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IG3/AS4.2

Stable Isotopes in Atmospheric Research (co-organized)
Convener: R. Koppmann  | Co-Conveners: J. Kaiser , M. S. Johnson 
Oral Programme
 / Wed, 25 Apr, 08:30–12:00 / Room 34
Poster Programme
 / Attendance Wed, 25 Apr, 17:30–19:00 / Hall A
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Stable isotopes of carbon, hydrogen, nitrogen, sulfur and oxygen in atmospheric gases and aerosols provide a powerful constraint on chemical, physical and biological processes that affect our atmosphere. Measurement of stable isotope ratios is an established tool for investigating the processes that determine the distribution, sources and sinks of important atmospheric gases such as carbon dioxide, carbon monoxide, methane, hydrogen, nitrous oxide, sulfur dioxide and ozone. Recently, the first measurements of carbon isotope ratios in volatile organic compounds (VOCs) have become available. Meanwhile, a number of laboratory studies reported kinetic isotope effects in the reactions of VOCs with OH, Cl, and ozone. Due to the broad spectrum of compounds with a large range of atmospheric life times, the recently developed isotopic hydrocarbon clock concept allows investigation of chemical and physical processes in the atmosphere. These methods have been extended to investigate particulate matter, especially secondary organic aerosols. Moreover, the discovery of non-mass dependent isotope fractionation processes in the laboratory and in nature have revolutionised the way stable isotope measurements are applied. Previously neglected minor isotope ratios such as 17O/16O, 33S/32S, 36S/32S, etc. are establishing themselves as vital tools.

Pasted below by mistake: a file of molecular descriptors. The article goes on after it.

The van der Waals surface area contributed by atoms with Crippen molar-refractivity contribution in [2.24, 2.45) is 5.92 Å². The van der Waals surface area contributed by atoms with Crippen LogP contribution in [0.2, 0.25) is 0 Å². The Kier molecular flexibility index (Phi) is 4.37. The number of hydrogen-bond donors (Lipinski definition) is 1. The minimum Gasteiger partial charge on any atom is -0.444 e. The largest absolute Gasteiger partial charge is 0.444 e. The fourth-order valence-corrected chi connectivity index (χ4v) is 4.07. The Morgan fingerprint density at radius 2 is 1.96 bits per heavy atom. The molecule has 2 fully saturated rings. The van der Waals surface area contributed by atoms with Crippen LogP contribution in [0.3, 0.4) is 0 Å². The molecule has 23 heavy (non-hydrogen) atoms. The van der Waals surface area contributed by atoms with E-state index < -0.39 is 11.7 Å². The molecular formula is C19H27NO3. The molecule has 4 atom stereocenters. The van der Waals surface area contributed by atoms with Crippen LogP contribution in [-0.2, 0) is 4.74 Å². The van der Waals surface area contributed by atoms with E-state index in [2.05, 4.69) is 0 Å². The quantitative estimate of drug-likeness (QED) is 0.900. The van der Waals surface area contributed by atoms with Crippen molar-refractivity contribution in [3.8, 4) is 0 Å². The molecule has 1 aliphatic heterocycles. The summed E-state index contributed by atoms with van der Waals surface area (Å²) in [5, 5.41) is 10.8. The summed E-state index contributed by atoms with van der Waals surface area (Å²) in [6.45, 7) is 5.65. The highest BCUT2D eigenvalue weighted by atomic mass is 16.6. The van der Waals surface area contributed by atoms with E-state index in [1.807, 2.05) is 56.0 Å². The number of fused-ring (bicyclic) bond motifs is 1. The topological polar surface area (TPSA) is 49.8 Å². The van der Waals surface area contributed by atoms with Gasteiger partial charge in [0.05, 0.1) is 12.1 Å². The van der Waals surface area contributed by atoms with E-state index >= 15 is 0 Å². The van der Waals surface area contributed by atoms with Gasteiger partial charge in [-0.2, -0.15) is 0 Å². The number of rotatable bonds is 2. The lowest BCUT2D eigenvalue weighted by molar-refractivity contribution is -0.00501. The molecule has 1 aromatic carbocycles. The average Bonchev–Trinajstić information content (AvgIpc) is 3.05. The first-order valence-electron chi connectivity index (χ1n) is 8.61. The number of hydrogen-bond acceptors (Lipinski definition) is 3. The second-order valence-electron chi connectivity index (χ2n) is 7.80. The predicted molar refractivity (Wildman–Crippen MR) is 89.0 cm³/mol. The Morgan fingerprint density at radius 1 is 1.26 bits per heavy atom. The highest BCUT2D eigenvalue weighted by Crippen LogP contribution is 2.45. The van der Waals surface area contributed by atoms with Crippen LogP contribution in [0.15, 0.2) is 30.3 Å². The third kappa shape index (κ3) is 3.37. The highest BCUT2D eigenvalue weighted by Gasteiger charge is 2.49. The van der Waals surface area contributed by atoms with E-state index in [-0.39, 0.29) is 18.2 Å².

The session is open to all contributions related to stable isotope studies of gases in the atmosphere, field studies, laboratory and simulation experiments, technical developments and modeling activities.

Topics addressed in this session are:
- Stable isotope ratios in atmospheric gases and aerosols
- Kinetic isotope effects
- Field and simulation experiments
- Model studies including stable isotope ratios
- Stable isotope ratios in the formation of aerosols from biogenic and anthropogenic VOC
- Technical developments (sampling techniques, analytical techniques etc.)
- Non-mass dependent isotope fractionation and related isotope anomalies
- Stable isotopes in the past, present and future atmosphere